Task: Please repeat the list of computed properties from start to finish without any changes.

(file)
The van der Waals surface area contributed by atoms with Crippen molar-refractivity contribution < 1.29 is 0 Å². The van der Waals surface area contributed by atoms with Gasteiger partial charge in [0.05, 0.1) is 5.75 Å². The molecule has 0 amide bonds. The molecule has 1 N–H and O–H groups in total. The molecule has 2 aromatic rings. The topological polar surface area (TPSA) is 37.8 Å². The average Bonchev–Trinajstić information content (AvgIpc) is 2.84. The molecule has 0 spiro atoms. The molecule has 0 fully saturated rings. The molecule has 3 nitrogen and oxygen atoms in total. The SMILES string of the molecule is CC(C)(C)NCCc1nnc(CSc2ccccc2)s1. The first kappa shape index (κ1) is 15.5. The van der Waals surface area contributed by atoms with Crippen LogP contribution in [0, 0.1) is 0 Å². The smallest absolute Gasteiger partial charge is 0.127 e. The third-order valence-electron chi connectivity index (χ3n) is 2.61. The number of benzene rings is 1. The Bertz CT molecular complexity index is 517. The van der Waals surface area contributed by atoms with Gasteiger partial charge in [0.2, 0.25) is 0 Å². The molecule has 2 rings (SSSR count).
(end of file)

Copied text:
The van der Waals surface area contributed by atoms with Crippen molar-refractivity contribution < 1.29 is 0 Å². The van der Waals surface area contributed by atoms with Gasteiger partial charge in [0.05, 0.1) is 5.75 Å². The molecule has 0 amide bonds. The molecule has 1 N–H and O–H groups in total. The molecule has 2 aromatic rings. The topological polar surface area (TPSA) is 37.8 Å². The average Bonchev–Trinajstić information content (AvgIpc) is 2.84. The molecule has 0 spiro atoms. The molecule has 0 fully saturated rings. The molecule has 3 nitrogen and oxygen atoms in total. The SMILES string of the molecule is CC(C)(C)NCCc1nnc(CSc2ccccc2)s1. The first kappa shape index (κ1) is 15.5. The van der Waals surface area contributed by atoms with Crippen LogP contribution in [0, 0.1) is 0 Å². The smallest absolute Gasteiger partial charge is 0.127 e. The third-order valence-electron chi connectivity index (χ3n) is 2.61. The number of benzene rings is 1. The Bertz CT molecular complexity index is 517. The van der Waals surface area contributed by atoms with Gasteiger partial charge in [0.2, 0.25) is 0 Å². The molecule has 2 rings (SSSR count).